This is the most important factor that affects any country’s economics. The problem with India in this regard is that India is the largest democracy in the world with a population of over a billion people. Most of the citizens of India are ignorant of good economics and consequently demand from the political leaders decisions and policies that are detrimental to the health of the countries economic health. The political bosses in the meanwhile are more than happy to oblige with populist policies as they fetch them votes thereby letting them remain in power for the next term too.On the other hand countries like China and many other countries that either are dictatorships or are communist countries have an inherent advantage in this regard as they can take tough decisions as advised by the economic gurus and thus achieve higher growth rates for their economies.
Socio-Cultural Factors The socio-cultural factors existing in any country has a great deal of impact on the growth of any country. In India’s case, the problem is that corruption is so deep-rooted that it has become a part of the way of doing business dealings.This affects the economy a great deal negatively. There are lots of factors within socio-cultural factors which effect economic growth. Trade- unionism, work-culture, education levels, work- ethics etc.
are some of them. Technological Factors How advanced a country is technologically also has a great deal of impact on its economic growth. It affects a country’s productivity and also the quality and consistency of quality of its output.In case of India, it is rapidly adapting to the latest technologies and in some cases is even ahead of most other advanced countries in putting new technologies in place. E-governance is one of the areas where India has taken huge strides. The population too in general is fast becoming computer literate, Internet savvy, and extremely willing to learn the latest. This is attracting some of the biggest names in the world to put up shop in India thus creating jobs and wealth for the country.
Legal Factors This is one of the biggest areas of concern for most Indians.The legal system in India does deliver good judgements, most people feel that justice is done in the end but it just takes too long, and the process so cumbersome. India does need to reform the legal set-up in order to deliver speedy justice, as “justice delayed is justice denied”. For most companies involved in research in India, and also most foreign investors one of the other major areas of concern is the patent and copyright law, which do not meet the WTO standards.
India has to bring in new laws by 2005 according to the negotiated agreement it has for entry to WTO.The enforcement of the laws would then become an area of concern after the laws are in place. Environmental Factors India is blessed with snow-peaked mountains, desserts, rain- forests, lush-green valleys, gigantic rivers etc. Due to mismanagement of its natural resources, faces drought in many parts, while at the same time, faces swollen rivers and floods in others.
Dams and other infrastructures have been built without much regard to the environment thus wrecking havoc and creating hardships for the people.Many countries do not do certain kinds of trade with India as they think that India is not taking adequate protection for its environment during production of such goods. Economic Factors In order to find reasons how India can achieve a higher growth rate, we must begin by first having an in depth look at the past performance of India in the last few years and then determine how India can improve its performance over the next few years. Every country, firm, person or any other entity has a Production Possibility Frontier.India has to shift the PPF curve towards the right in order to achieve further economic growth. In order to do so India has to be able to exploit its human, natural, scientific resources etc. Each of the following factors will be analysed for what Indian Govt should or should no do in order to shift the PPF towards the right. Analysis of Past Performance India’s economic performance over the last few years has drawn a lot of admiration.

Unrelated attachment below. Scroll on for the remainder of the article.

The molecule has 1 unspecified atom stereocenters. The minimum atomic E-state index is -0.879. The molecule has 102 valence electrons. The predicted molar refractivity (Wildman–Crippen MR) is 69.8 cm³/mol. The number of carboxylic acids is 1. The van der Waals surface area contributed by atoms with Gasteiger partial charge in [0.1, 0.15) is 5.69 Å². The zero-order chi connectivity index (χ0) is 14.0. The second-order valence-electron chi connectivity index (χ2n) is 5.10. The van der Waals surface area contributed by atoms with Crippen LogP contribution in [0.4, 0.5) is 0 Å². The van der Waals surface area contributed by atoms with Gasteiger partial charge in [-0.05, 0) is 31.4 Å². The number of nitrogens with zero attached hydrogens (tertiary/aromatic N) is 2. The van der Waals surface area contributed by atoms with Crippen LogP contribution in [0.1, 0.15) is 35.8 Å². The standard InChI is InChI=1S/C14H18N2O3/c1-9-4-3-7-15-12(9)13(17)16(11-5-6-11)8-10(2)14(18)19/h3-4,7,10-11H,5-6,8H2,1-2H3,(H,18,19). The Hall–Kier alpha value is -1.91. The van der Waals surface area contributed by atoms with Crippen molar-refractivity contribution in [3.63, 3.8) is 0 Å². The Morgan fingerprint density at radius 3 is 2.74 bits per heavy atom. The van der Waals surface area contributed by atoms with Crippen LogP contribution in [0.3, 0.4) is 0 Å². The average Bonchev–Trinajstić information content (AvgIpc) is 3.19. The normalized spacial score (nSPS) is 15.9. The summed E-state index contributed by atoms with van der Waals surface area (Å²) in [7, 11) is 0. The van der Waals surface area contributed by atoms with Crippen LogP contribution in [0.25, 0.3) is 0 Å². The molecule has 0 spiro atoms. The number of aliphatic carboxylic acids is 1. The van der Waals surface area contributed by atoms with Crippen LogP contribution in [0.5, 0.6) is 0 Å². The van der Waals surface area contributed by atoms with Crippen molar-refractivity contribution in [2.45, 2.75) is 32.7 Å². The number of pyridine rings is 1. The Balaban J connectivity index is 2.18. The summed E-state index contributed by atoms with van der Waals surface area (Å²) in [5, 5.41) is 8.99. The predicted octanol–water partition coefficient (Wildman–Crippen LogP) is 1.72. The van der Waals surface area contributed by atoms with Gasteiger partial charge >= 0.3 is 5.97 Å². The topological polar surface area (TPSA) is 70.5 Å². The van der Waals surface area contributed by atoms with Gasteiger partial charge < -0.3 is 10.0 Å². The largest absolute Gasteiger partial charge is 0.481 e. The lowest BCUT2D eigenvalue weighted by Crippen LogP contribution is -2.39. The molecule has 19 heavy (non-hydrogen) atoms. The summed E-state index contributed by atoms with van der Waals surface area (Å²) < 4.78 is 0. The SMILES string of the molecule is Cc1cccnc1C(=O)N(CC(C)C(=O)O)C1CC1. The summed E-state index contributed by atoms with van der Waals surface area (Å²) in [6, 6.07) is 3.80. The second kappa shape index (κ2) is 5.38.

It is said that we are among the fastest developing economies in the world.Unfortunately this admiration comes only from the optimists. The others continue to believe that India’s growth performance has been way below par i. e. instead of growing by 8% to 10%; we seem to be struggling at 6%. A look at India’s income statement over the last nine years brings out some of the reasons why we continue to under perform. Take the composition of expenditure for example. In FY94, interest expenditure accounted for 49% of all revenues of the government!!! At the end of the decade this ratio was put at 50%!!!With half of the resources diverted to servicing debt, little has been left to spend on infrastructure and social services, both of which are essential for strong long-term growth.
The corresponding ratio for subsidies was put at 17% and 14% respectively. And if one were to factor in the expenditure on administration, all (or more than) the government’s revenues would have been accounted for! As evident, this scenario has remained the same over the last 9 years, and as proposed in the budget for FY03, will persist in the coming year, and may even be the case for some time to come.